(Photos provided)

The Same but DIFFERENT

Minor league teams adjust to new MLB agreement, Travs hope to stay put

On the outside, Minor League Baseball looks much the same as it did five years ago. The crack of the bat, the buzz of a building crowd, the smell of hot dogs, the glistening condensation of beer cans — the magic of baseball remains alive and well in Major League Baseball’s farm system.

A sporting Rip Van Winkle, however, might be forgiven for waking up in 2024 after a five-year slumber and doing a double take. COVID-19 threw the world a knuckleball in 2020, and when it resumed in 2021 after taking a year off, MiLB looked different.

When teams like the Texas League’s Arkansas Travelers and the Northwest Arkansas Naturals — the Double A affiliates of the Seattle Mariners and Kansas City Royals, respectively — took the field in 2021, Major League Baseball had taken over operation of the minors.

With travel reduction and cost efficiency in mind, the number of MiLB clubs affiliated with MLB was culled from 160 to 120. Post-COVID, each MLB franchise has a fourlevel farm system — Triple A, Double A, High-A and Low-A. The leagues within each level were restructured to capitalize on geography, and even a few Triple A affiliations were switched for that very reason.


For the 2021 season, the Travelers and Naturals played in what was dubbed the Double-A Central, which consisted of all the former Texas League teams. In 2022, MLB brought back the minor leagues’ traditional league names.

Sophie Ozier, the Travs’ first female general manager and one of the youngest in pro baseball, has known only the postCOVID restructure in her current role.

“I started as GM of the Travs in 2021, so I’ve never known it any other way,” she said. “That being said, we rarely worked with MLB prior to 2021. Now we work with them on a daily basis.”

Many of the clubs that lost affiliation continue to operate in independent leagues, and MLB operates two rookie leagues, in Arizona and Florida, that play games at MLB spring training sites. Plus, the minors’ schedule format was changed to reduce travel by as much as 56 percent, as well as to reduce expenses.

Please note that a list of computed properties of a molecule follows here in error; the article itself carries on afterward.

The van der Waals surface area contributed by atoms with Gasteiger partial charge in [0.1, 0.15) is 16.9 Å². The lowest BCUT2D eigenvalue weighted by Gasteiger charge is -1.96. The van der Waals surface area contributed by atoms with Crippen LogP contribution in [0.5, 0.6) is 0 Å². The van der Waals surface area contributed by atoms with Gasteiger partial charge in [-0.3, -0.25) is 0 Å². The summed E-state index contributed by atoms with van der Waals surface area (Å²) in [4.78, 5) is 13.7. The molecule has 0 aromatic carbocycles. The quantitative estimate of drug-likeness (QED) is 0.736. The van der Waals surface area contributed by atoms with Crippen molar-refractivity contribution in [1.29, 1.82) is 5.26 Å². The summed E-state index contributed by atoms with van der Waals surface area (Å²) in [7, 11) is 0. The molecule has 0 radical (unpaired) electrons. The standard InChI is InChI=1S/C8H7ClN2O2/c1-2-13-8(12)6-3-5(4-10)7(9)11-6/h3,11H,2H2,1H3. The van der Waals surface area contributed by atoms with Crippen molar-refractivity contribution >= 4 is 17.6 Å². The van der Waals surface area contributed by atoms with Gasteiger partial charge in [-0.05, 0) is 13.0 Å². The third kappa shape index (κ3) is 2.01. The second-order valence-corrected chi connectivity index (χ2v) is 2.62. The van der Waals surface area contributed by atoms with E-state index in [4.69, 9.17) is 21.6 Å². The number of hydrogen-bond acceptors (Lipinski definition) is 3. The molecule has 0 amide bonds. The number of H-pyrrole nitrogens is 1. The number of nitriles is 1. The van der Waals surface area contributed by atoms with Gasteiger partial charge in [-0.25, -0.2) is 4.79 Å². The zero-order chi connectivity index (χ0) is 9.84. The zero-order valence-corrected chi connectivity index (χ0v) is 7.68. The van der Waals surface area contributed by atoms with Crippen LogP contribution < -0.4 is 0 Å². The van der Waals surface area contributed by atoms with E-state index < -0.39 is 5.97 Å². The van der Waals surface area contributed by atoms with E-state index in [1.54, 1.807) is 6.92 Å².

“In modernizing our minor league system, we prioritized the qualities that make the minor leagues such an integral part of our game while strengthening how we develop professional athletes on and off the field,” said MLB commissioner Rob Manfred in 2021.

Baseball insiders feared the changes could quell MiLB of its Bull Durham charm, and Travelers CEO Rusty Meeks told Arkansas Money & Politics that the changes indeed turned clubs into franchisees. On the flip side, minor league players are paid more and unionized under the new agreement. Travel time — and by extension, travel costs — are reduced, and many minor league facilities

were upgraded to meet MLB’s standards. The Travs’ home stadium, DickeyStephens Park in North Little Rock, is dealing with a lingering sinkhole problem that could conceivably force MLB to move the club to another city.

Baseball under the Travelers moniker has been a constant in central Arkansas since 1901. There have been only seven seasons since when the Travelers were not playing baseball in or across the river from Little Rock.

The Little Rock Travelers became the Arkansas Travelers in 1957, becoming the first pro sports team to name itself after a state, and the club itself is the fourtholdest in MiLB and its nickname the fourth-longest running. Only the Triple-A Buffalo Bisons (1877), the Double-A Chattanooga Lookouts (1885) and the Triple-A Toledo Mud Hens (1896) are older.

Meeks does not want that run to end, but MLB’s new requirements may force the team’s hand. The team’s lease at Dickey-Stephens with the city of North Little Rock runs through 2026, and by the following season, MLB has told the Travs the sinkhole problem must be fixed.

The Travs played at historic Ray Winder Field in Little Rock from 1932 to 2006, when they moved across the river. Ray Winder had maintained a Fenway-

“We’re doing everything we can to remain a part of this community. We’re trying our best to stay, but MLB would move us to a facility somewhere else.”
— Rusty Meeks, Arkansas Travelers

Park-like charm but, by 2000, was showing its age. The Travs were pressured by their parent club, the St. Louis Cardinals, to build a new stadium. Instead, former GM Bill Valentine chose to end the affiliation with the Redbirds and sign with the Los Angeles Angels. Valentine was a vocal proponent for renovation of Ray Winder, but that idea never gained traction — local momentum favored a new stadium — and the Travs debuted in the city-owned Dickey-Stephens on the river in North Little Rock in 2007.

No one wants the Travs to leave, least of all officials of the club or city. The Travs draw well — more than 307,000 took in 67 home games in 2023 for an average attendance of about 4,600 — good for fifth in the Texas League.

The team and city have publicly debated which party is responsible for fixing the sinkhole problem, a result of flooding along the river. Meeks said sinkholes have appeared almost every year the team has played on the river and were especially bad the past four years. The city has fixed existing sinkholes only to have new ones open. Two test wells dug 26 feet deep were installed during the offseason to help prevent water from getting in and causing problems. Meeks said 10 more wells will be added.

If that does not fix the sinkhole problem or a permanent fix is not in place in time for the 2027 season, the Travs could be on the move. With no other stadium available in central Arkansas and the prospect of another local city such as Conway financing a new stadium unlikely, MLB would find the team a new

Justin Cole Sophie Ozier Rusty Meeks